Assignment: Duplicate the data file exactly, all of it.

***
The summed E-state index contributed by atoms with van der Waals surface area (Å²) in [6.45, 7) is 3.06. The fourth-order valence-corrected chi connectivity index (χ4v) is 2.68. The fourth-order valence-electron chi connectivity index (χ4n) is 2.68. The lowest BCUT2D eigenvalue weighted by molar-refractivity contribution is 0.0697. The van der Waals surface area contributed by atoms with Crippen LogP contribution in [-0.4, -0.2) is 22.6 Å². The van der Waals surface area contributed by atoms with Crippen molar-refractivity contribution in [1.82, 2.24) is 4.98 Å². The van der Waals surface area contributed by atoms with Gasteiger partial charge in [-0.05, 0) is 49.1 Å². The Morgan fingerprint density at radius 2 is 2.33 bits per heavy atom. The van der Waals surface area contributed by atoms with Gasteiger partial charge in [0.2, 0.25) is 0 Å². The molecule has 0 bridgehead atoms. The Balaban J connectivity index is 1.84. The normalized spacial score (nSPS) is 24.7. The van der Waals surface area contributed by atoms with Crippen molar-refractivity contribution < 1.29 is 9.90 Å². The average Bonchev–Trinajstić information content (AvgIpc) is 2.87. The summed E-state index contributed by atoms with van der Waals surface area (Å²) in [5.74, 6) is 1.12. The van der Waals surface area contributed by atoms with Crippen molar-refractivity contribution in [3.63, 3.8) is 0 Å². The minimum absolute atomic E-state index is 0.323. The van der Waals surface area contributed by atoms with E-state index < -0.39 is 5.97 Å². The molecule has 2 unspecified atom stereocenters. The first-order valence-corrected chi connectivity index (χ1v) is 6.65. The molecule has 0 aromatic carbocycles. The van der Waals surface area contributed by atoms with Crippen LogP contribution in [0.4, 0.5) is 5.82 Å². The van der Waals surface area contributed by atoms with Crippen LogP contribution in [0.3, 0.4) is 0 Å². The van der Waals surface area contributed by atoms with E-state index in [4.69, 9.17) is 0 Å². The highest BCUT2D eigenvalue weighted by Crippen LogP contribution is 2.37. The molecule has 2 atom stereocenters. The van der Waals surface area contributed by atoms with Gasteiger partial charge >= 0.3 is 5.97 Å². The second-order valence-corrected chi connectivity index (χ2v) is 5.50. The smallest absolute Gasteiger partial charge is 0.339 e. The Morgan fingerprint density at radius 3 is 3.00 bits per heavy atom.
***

The summed E-state index contributed by atoms with van der Waals surface area (Å²) in [6.45, 7) is 3.06. The fourth-order valence-corrected chi connectivity index (χ4v) is 2.68. The fourth-order valence-electron chi connectivity index (χ4n) is 2.68. The lowest BCUT2D eigenvalue weighted by molar-refractivity contribution is 0.0697. The van der Waals surface area contributed by atoms with Crippen LogP contribution in [-0.4, -0.2) is 22.6 Å². The van der Waals surface area contributed by atoms with Crippen molar-refractivity contribution in [1.82, 2.24) is 4.98 Å². The van der Waals surface area contributed by atoms with Gasteiger partial charge in [-0.05, 0) is 49.1 Å². The Morgan fingerprint density at radius 2 is 2.33 bits per heavy atom. The van der Waals surface area contributed by atoms with Gasteiger partial charge in [0.2, 0.25) is 0 Å². The molecule has 0 bridgehead atoms. The Balaban J connectivity index is 1.84. The normalized spacial score (nSPS) is 24.7. The van der Waals surface area contributed by atoms with Crippen molar-refractivity contribution < 1.29 is 9.90 Å². The average Bonchev–Trinajstić information content (AvgIpc) is 2.87. The summed E-state index contributed by atoms with van der Waals surface area (Å²) in [5.74, 6) is 1.12. The van der Waals surface area contributed by atoms with Crippen molar-refractivity contribution in [3.63, 3.8) is 0 Å². The minimum absolute atomic E-state index is 0.323. The van der Waals surface area contributed by atoms with E-state index < -0.39 is 5.97 Å². The molecule has 2 unspecified atom stereocenters. The first-order valence-corrected chi connectivity index (χ1v) is 6.65. The molecule has 0 aromatic carbocycles. The van der Waals surface area contributed by atoms with Crippen LogP contribution in [0.4, 0.5) is 5.82 Å². The van der Waals surface area contributed by atoms with Crippen LogP contribution in [0.3, 0.4) is 0 Å². The van der Waals surface area contributed by atoms with E-state index in [4.69, 9.17) is 0 Å². The highest BCUT2D eigenvalue weighted by Crippen LogP contribution is 2.37. The molecule has 2 atom stereocenters. The van der Waals surface area contributed by atoms with Gasteiger partial charge >= 0.3 is 5.97 Å². The second-order valence-corrected chi connectivity index (χ2v) is 5.50. The smallest absolute Gasteiger partial charge is 0.339 e. The Morgan fingerprint density at radius 3 is 3.00 bits per heavy atom.